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Kadish A, et al. "Prophylactic Defibrillator Implantation in Patients with Nonischemic Dilated Cardiomyopathy". The New England Journal of Medicine. 2004. 350(21):2151-2158.
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Clinical Question

In patients with nonischemic dilated cardiomyopathy and NYHA class II-IV symptoms, what is the effect of an implantable cardioverter-defibrillator (ICD) on the risk of sudden death?

Bottom Line

ICD placement in addition to standard medical therapy was associated with a trend towards decreased mortality among symptomatic patients with moderate nonischemic dilated cardiomyopathy, LVEF ≤35%, NSVT, and NYHA class II-III symptoms.

Major Points

Sudden cardiac death is the leading cause of death among patients with symptomatic HF. Several trials, including MADIT-I, MADIT-II, MUSTT, and SCD-HeFT demonstrated a mortality benefit of prophylactic ICD placement in various patient groups, including both ischemic and nonischemic cardiomyopathy.

The 2004 Defibrillators in Non-Ischemic Cardiomyopathy Treatment Evaluation (DEFINITE) trial studied 458 patients with nonischemic dilated cardiomyopathy with LVEF ≤35%, NYHA class II-III symptoms, and a history of NSVT. Patients were treated with optimal medical therapy including ACE inhibitors and beta-blockers. ICD placement in addition to standard medical therapy was associated with a trend towards decreased mortality than with standard medical therapy alone, but this did not reach statistical significance. Subgroup analysis showed that the reduction was significant among patients with NYHA class III (HR 0.37; 95% CI 0.15-0.90).


AHA/ACCF Heart Failure Guidelines (2013, adapted)[1]

  • ICD if nonischemic dilated cardiomyopathy or ICM ≥40 days post MI with LVEF ≤35% and NYHA class II or III symptoms on OMT with expected survival >1 year (class I, level A)
  • ICD for ICM >40 days post MI with LVEF ≤30%, NYHA class I symptoms on OMT with expected survival >1 year (class I level B)


  • Multicenter, reviewer-blinded, parallel-group, randomized, controlled trial
  • N=458
    • ICD (n=229)
    • Medical management (n=229)
  • Enrollment: July 1998 to June 2002
  • Mean follow-up: 2.4 years


Inclusion Criteria

  • LVEF ≤35%
  • History of symptomatic HF
  • Ambient arrhythmias on Holter monitoring, either:
    • Nonsustained ventricular tachycardia (NSVT) of 3-15 beats at ≥120bpm, or
    • ≥10 PVCs/hr
  • Absence of CAD based upon angiography or cardiac stress imaging

Exclusion Criteria

  • NYHA class IV symptoms
  • Poor surgical candidates for ICD placement
  • Electrophysiological testing within the prior 3 months
  • Permanent pacemakers
  • Imminent cardiac transplantation
  • Familial cardiomyopathy associated with sudden death
  • Acute myocarditis
  • Congenital heart disease

Baseline Characteristics

  • Mean age: 58.3 years
  • Male: 71%
  • Race or ethnic group:
    • White: 67%
    • Black: 26%
    • Hispanic: 6%
  • History of DM: 23%
  • History of AF: 22.7% vs. 26.2%
  • Duration of HF: 2.4 vs. 3.3 years (P=0.04)
  • NYHA I (22%), II (57%), III (21%)
  • QRS interval: 115ms
  • LBBB: 19.7%
  • RBBB: 3.3%
  • NSVT only: 22.5%
  • PVCs only 9.4%
  • NSVT and PVCs: 68%
  • LVEF: 21.4%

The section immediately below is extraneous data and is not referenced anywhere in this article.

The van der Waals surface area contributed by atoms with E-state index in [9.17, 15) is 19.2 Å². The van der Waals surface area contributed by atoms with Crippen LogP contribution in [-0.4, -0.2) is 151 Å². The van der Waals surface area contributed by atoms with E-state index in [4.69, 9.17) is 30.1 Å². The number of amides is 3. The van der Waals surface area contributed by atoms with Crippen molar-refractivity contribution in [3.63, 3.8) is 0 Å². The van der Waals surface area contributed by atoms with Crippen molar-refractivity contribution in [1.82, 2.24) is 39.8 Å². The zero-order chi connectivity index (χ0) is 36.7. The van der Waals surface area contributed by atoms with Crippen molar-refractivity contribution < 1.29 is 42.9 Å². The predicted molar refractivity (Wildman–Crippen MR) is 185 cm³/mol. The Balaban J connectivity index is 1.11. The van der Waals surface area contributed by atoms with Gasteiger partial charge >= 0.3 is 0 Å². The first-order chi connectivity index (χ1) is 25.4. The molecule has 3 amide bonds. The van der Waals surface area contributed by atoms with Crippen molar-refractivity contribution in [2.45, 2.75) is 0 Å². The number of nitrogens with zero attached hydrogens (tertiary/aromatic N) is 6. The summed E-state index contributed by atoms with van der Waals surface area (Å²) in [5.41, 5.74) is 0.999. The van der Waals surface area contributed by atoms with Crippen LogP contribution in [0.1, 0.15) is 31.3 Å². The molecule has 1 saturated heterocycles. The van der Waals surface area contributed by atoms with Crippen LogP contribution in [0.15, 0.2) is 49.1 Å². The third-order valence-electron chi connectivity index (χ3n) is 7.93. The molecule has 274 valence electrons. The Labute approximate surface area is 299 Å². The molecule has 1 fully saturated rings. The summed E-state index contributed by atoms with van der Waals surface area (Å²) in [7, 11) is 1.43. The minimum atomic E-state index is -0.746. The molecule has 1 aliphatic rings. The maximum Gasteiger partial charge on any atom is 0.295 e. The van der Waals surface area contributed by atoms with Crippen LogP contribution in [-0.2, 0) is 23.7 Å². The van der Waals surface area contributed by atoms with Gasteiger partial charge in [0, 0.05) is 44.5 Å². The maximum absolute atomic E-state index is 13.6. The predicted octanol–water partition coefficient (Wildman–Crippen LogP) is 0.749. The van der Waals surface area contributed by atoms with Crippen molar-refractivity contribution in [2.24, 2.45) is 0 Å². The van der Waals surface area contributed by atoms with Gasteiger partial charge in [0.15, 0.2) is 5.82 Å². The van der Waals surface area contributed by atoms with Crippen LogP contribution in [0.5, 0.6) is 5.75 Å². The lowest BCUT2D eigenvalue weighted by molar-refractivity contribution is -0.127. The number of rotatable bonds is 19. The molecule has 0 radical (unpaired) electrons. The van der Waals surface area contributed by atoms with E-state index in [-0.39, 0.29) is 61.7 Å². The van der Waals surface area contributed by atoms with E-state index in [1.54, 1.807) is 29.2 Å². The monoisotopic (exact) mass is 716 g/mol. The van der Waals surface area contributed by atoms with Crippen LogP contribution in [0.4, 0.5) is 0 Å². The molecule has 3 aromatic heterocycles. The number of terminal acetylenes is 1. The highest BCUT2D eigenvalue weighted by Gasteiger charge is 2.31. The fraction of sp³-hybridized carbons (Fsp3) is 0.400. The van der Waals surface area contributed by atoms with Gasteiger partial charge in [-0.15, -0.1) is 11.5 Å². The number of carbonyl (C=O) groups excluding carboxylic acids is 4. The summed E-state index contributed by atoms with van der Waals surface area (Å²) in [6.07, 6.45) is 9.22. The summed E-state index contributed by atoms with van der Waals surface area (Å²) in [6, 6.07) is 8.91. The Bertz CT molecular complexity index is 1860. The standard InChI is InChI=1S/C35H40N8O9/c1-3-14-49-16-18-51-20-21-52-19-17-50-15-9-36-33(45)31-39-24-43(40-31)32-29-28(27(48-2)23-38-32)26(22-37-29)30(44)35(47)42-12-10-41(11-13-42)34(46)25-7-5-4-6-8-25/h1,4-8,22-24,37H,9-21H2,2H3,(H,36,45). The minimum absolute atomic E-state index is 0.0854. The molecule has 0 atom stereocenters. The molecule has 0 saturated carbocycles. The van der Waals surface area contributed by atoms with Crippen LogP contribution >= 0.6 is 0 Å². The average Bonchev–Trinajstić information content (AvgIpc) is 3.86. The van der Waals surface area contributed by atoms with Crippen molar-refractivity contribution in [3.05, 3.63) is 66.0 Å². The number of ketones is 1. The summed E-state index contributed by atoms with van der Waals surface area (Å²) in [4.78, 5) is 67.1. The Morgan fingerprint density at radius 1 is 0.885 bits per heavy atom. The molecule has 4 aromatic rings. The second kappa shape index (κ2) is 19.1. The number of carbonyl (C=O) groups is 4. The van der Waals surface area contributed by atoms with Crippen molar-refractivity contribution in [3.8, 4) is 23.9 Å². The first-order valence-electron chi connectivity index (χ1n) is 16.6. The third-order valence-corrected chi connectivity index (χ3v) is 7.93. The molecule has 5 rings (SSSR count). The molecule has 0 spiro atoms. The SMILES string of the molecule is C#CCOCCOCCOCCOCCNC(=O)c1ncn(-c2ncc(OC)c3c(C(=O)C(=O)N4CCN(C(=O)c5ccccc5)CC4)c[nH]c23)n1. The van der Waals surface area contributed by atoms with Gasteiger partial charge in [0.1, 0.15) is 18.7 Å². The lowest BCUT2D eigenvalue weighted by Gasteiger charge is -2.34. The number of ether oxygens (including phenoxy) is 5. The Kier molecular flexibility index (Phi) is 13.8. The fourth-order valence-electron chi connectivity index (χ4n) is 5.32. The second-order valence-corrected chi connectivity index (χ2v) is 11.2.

• 6MWT: 319 meters


  • Patients received either standard oral medical therapy or standard oral medical therapy plus an ICD; randomization was stratified by center and amiodarone use
  • Standard medical therapy included:
    • ACE inhibitor titrated to the highest dose tolerated or a level most appropriate for HF
      • If ACE inhibitor was contraindicated, patients received ARB, hydralazine, or nitrates
    • Beta-blocker (carvedilol preferred) when tolerated, titrated to the highest dose tolerated or most appropriate for HF
    • Digoxin and diuretics as needed to manage clinical symptoms
    • Amiodarone and other antiarrhythmic drugs were discouraged (the authors cite the inability to titrate beta-blockers to therapeutic doses), but was allowed at a clinician's discretion (the authors cite atrial fibrillation or supraventricular arrhythmias as potential processes requiring an antiarrhythmic agent)
  • ICD group had a single-chamber device (St. Jude Medical)
    • Back up VVI pacing occurred at a rate of 40bpm
    • Devices were programmed to detect VF at 180bpm
  • Patients were evaluated at 3-month intervals
  • Patients in the medical management group who experienced cardiac arrest or unexplained syncope likely due to an arrhythmia received ICDs
  • Blinded reviewers determined causes of death by examination of medical records stripped of identification of an ICD
  • Pump failure with progressive symptomatic deterioration leading to an arrhythmia was not considered to be an arrhythmogenic death

Pharmacologic Therapy

  • ACE inhibitor: 86%
  • β-blocker: 85%
  • Diuretic: 87%
  • ARB: 13.5% vs. 8.7%
  • Amiodarone: 4% vs. 6.6%
  • Digoxin: 42%
  • Nitrate: 9.2% vs. 13.1%


Comparisons are ICD vs. medical management.

Primary Outcome

All-cause mortality
9.4% vs. 17.5% (HR 0.65; 95% CI 0.40-1.06; P=0.08)

Secondary Outcomes

Arrhythmogenic sudden deaths
1% vs. 6% (HR 0.20; 95% CI 0.06-0.71; P=0.006)
HF deaths
3% vs. 4.8% (No P-value given)

Subgroup Analysis

Men with an ICD had a reduced mortality
RR 0.49 95% CI 0.27-0.90; P=0.018
NYHA class III patients with an ICD had a reduced mortality
RR 0.37; 95% CI 0.15-0.90; P=0.02

Adverse Events

  • ICD implantation complications included one hemothorax, one pneumothorax, and one cardiac tamponade; all which resolved with appropriate therapy
  • ICD complications included six lead dislodgements or fractures, three venous thromboses, and one infection


  • No amiodarone group


Funding from St. Jude Medical, the makers of the ICD.

Further Reading

  1. Yancy CW, et al. "2013 ACCF/AHA guideline for the management of heart failure." Circulation. 2013;128:e240-e327.